Risk managers must act on disruptive behavior

Risk managers must act on disruptive behavior, says Alan H. Rosenstein, MD, vice president and medical director at VHA in Irving, TX. Do not dismiss disruptive behavior as merely an unfortunate fact in any work environment because in health care, the result is not a bad batch of widgets. It’s a patient who is needlessly harmed.

"Disruptive behavior needs to be addressed at the organizational level," he says. "Hospitals need to invest time and resources into performing self-assessments, increasing staff awareness of the issue, opening lines of communication, and creating greater collaboration between peers. If hospitals don’t do this, the problem will continue to grow and patients will continue to needlessly suffer."

This is what Rosenstein recommends:

Raise awareness. The first step often is simply raising awareness among health care staff and physicians, say Rosenstein and Michelle O’Daniel, director of member relations. Present the evidence to show that disruptive behavior is dangerous to patient safety and establish that your organization will not tolerate it.

Assess the severity of your own problem. Do an internal assessment, looking for the problems that may have been kept secret because no one thought leadership was interested in helping. This may require a confidential survey or some other method that allows people to report problems without retribution.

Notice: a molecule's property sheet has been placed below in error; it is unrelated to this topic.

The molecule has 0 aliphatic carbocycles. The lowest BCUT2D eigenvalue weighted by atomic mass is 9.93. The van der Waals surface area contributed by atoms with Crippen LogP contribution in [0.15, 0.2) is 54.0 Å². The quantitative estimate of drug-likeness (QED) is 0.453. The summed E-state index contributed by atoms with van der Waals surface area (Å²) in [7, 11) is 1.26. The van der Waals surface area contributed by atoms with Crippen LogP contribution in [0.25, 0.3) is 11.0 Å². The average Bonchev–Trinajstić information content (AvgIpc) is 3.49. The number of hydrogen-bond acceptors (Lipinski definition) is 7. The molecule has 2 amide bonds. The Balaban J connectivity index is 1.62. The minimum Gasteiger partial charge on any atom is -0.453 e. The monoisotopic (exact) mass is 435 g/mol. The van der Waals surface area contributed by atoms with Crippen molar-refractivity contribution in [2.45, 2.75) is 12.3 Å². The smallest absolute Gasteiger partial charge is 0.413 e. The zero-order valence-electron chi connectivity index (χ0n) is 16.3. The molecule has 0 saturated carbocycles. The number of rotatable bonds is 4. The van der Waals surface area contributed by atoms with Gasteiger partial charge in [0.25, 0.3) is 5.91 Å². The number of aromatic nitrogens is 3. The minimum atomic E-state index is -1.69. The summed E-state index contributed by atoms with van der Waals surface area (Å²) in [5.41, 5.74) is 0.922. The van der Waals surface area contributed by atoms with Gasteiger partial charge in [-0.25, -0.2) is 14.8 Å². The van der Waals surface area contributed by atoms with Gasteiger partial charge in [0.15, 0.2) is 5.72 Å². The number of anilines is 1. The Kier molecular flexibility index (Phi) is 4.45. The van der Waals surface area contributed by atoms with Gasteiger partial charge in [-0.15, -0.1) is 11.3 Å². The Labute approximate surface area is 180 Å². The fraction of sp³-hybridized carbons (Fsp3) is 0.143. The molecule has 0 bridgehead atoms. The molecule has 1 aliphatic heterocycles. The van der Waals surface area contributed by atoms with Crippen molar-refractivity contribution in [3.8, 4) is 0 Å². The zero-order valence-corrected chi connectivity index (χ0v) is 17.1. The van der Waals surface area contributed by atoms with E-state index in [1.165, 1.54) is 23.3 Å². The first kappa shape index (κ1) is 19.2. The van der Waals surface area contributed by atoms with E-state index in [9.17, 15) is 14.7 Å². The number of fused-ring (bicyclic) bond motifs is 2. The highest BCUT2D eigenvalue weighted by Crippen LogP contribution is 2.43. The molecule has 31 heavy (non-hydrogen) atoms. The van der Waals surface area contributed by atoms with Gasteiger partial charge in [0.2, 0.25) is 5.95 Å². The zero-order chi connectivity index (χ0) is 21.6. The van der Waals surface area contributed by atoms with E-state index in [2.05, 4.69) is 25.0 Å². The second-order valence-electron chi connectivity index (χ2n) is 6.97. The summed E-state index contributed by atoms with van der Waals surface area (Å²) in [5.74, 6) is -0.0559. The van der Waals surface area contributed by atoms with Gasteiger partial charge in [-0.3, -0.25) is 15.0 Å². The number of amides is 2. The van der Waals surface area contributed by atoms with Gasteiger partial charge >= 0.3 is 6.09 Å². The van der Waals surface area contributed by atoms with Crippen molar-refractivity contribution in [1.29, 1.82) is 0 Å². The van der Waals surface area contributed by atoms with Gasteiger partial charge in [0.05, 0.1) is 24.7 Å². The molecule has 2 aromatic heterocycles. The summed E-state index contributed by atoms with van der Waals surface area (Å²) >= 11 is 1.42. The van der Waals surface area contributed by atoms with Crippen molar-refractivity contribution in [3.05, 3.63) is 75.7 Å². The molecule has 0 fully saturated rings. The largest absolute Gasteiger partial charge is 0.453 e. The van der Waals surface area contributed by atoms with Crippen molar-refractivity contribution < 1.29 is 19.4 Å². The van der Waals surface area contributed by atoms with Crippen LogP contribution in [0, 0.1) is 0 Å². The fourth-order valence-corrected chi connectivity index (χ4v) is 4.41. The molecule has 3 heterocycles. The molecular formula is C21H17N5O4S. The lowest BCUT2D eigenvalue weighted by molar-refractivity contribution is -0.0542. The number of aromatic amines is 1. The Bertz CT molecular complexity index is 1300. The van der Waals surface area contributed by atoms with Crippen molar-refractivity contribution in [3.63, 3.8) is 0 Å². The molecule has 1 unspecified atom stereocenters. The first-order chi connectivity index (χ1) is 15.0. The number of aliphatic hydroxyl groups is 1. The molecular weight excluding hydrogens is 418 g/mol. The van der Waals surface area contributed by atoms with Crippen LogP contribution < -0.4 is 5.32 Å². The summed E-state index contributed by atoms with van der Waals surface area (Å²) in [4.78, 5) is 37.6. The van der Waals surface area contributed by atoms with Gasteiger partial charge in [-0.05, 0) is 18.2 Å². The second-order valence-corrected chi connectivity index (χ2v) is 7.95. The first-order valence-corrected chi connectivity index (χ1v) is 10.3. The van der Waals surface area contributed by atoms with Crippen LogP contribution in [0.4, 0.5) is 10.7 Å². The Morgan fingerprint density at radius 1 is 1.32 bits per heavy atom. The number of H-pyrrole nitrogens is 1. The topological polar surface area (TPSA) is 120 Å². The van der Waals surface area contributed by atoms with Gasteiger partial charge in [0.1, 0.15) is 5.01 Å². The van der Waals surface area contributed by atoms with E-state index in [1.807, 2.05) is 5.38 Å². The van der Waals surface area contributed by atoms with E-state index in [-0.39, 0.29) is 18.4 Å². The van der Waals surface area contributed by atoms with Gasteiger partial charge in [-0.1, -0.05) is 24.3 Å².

Provide structured educational programs. Topics might include communication skills, phone etiquette, conflict management, and diversity training. The idea is to train people to prevent disruptive behavior and also how to respond so that initial confrontations do not escalate. One of the most effective ways to improve relationships between physicians and nurses, for instance, is to train nurses in the proper way to call physicians at home.

Establish a zero-tolerance policy for disruptive behavior. Such a policy must apply across the board, O’Daniel notes. "It can’t just be for the physicians or just for the physicians who don’t bring in a lot of money," she says. "It has to apply to everyone and they must know what happens when they don’t adhere to it."

Many organizations already have a code of conduct that is applied unevenly or ineffectively, O’Daniel says. Merely having a code of conduct or a zero-tolerance policy doesn’t help unless you are willing to enforce it, she says.